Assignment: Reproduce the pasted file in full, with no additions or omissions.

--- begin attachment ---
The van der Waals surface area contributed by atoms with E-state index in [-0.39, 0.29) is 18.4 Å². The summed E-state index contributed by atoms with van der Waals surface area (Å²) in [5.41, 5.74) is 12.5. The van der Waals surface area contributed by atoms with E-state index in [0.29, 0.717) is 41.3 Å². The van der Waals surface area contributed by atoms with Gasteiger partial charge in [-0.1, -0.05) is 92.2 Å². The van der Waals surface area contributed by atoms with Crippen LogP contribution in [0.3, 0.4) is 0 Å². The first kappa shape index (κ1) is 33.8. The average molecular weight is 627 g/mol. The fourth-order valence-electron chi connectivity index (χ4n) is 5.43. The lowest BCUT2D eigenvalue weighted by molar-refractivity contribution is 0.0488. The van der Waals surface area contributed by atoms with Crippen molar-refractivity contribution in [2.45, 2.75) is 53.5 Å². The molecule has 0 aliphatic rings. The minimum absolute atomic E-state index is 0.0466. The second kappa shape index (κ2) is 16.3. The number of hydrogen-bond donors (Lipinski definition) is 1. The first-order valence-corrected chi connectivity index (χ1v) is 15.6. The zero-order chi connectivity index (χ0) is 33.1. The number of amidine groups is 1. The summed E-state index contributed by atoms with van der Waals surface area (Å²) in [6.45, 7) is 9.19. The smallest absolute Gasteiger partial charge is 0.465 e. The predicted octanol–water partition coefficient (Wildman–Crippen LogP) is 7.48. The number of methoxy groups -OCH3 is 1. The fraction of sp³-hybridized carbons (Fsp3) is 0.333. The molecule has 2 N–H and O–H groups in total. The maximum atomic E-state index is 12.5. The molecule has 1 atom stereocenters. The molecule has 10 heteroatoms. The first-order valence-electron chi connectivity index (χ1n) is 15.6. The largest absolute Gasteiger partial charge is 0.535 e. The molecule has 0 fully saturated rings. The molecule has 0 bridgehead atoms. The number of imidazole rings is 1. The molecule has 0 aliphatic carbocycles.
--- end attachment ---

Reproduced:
The van der Waals surface area contributed by atoms with E-state index in [-0.39, 0.29) is 18.4 Å². The summed E-state index contributed by atoms with van der Waals surface area (Å²) in [5.41, 5.74) is 12.5. The van der Waals surface area contributed by atoms with E-state index in [0.29, 0.717) is 41.3 Å². The van der Waals surface area contributed by atoms with Gasteiger partial charge in [-0.1, -0.05) is 92.2 Å². The van der Waals surface area contributed by atoms with Crippen LogP contribution in [0.3, 0.4) is 0 Å². The first kappa shape index (κ1) is 33.8. The average molecular weight is 627 g/mol. The fourth-order valence-electron chi connectivity index (χ4n) is 5.43. The lowest BCUT2D eigenvalue weighted by molar-refractivity contribution is 0.0488. The van der Waals surface area contributed by atoms with Crippen molar-refractivity contribution in [2.45, 2.75) is 53.5 Å². The molecule has 0 aliphatic rings. The minimum absolute atomic E-state index is 0.0466. The second kappa shape index (κ2) is 16.3. The number of hydrogen-bond donors (Lipinski definition) is 1. The first-order valence-corrected chi connectivity index (χ1v) is 15.6. The zero-order chi connectivity index (χ0) is 33.1. The number of amidine groups is 1. The summed E-state index contributed by atoms with van der Waals surface area (Å²) in [6.45, 7) is 9.19. The smallest absolute Gasteiger partial charge is 0.465 e. The predicted octanol–water partition coefficient (Wildman–Crippen LogP) is 7.48. The number of methoxy groups -OCH3 is 1. The fraction of sp³-hybridized carbons (Fsp3) is 0.333. The molecule has 2 N–H and O–H groups in total. The maximum atomic E-state index is 12.5. The molecule has 1 atom stereocenters. The molecule has 10 heteroatoms. The first-order valence-electron chi connectivity index (χ1n) is 15.6. The largest absolute Gasteiger partial charge is 0.535 e. The molecule has 0 fully saturated rings. The molecule has 0 bridgehead atoms. The number of imidazole rings is 1. The molecule has 0 aliphatic carbocycles.